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Cabinet minister says no need for PM to attend sleaze debate, but he is likely to watch on TV – UK politics live

Latest updates: international development secretary Anne-Marie Trevelyan says there is no need for Boris Johnson to attend sleaze debate

  • Minister backs ban on MPs having lobbying-based second jobs
  • MPs could be barred from consultancy roles in sleaze clampdown
  • Tory backlash after minister calls Paterson row a ‘storm in a teacup’
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Alberto Costa, a Conservative MP and a member of the Commons standards committee, told Sky News this morning that he favoured a change to the way complaints about MPs are investigated.

He said he did not think MPs should sit in judgment on their colleagues, as they do now. (That’s because the standards committee recommends what should happen if MPs have broken the rules, although now half of the committee’s members are non-MPs.) He said he thought judges should take the final decision. He told Sky News:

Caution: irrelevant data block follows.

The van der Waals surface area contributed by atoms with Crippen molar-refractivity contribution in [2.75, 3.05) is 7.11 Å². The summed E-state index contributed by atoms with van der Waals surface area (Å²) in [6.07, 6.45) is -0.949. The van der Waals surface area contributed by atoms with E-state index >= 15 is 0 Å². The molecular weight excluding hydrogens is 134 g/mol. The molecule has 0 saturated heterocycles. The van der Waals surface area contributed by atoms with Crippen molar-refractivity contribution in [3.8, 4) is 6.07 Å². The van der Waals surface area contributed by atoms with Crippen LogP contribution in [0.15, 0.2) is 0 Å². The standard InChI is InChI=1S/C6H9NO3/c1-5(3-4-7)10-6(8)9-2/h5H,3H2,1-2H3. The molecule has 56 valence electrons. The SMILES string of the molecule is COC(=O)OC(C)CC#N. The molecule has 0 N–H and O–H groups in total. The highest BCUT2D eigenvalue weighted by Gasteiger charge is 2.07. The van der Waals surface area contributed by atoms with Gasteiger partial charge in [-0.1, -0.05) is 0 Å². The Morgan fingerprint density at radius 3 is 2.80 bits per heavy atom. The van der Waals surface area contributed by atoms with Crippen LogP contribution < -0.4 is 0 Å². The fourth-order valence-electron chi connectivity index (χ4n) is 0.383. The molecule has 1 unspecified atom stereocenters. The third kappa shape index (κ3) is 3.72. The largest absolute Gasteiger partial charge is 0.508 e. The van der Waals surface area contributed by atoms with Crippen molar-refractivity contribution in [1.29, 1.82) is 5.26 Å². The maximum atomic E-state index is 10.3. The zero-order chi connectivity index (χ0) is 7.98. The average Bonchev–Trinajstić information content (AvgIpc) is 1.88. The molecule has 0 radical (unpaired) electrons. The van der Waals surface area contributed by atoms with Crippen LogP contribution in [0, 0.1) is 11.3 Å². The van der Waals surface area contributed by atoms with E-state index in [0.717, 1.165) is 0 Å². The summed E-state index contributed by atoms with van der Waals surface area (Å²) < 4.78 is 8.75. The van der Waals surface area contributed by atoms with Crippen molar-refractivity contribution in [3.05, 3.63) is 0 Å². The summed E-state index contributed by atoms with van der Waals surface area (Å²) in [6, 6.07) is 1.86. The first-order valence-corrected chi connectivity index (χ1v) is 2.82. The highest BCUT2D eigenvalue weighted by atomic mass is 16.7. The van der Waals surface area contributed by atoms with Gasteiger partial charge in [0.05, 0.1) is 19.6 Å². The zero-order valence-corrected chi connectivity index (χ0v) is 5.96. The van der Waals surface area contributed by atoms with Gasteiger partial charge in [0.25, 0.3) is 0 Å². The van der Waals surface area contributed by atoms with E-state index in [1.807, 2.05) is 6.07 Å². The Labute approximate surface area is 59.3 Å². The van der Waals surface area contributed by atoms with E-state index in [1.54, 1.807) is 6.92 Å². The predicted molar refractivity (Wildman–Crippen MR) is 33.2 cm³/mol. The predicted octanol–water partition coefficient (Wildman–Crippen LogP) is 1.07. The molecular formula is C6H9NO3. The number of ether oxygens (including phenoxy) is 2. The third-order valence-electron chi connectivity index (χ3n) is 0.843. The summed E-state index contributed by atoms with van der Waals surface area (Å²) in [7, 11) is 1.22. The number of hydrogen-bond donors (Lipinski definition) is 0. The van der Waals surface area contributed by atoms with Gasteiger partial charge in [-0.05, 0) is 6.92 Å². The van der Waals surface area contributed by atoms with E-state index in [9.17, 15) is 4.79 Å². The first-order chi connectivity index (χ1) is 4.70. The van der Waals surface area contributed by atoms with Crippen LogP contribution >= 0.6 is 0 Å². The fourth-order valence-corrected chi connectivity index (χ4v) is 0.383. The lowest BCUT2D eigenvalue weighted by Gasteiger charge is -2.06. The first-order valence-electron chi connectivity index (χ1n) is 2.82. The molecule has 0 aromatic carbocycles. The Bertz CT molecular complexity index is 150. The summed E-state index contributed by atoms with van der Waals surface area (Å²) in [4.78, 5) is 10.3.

The problem lies with the Commons own rules and I’ve argued with Chris [Bryant, the standards committee chair] over many months that the rules need to change.

I don’t think MPs should be adjudicating on issues against other MPs. Let the commissioner present her face to judges and let them be the ultimate arbiters.

Wallace told the BBC that the concerns include the sexual harassment of women in the British army.

It comes following a report into the bullying and sexual harassment of women in the armed forces led by Tory MP and former soldier Sarah Atherton.

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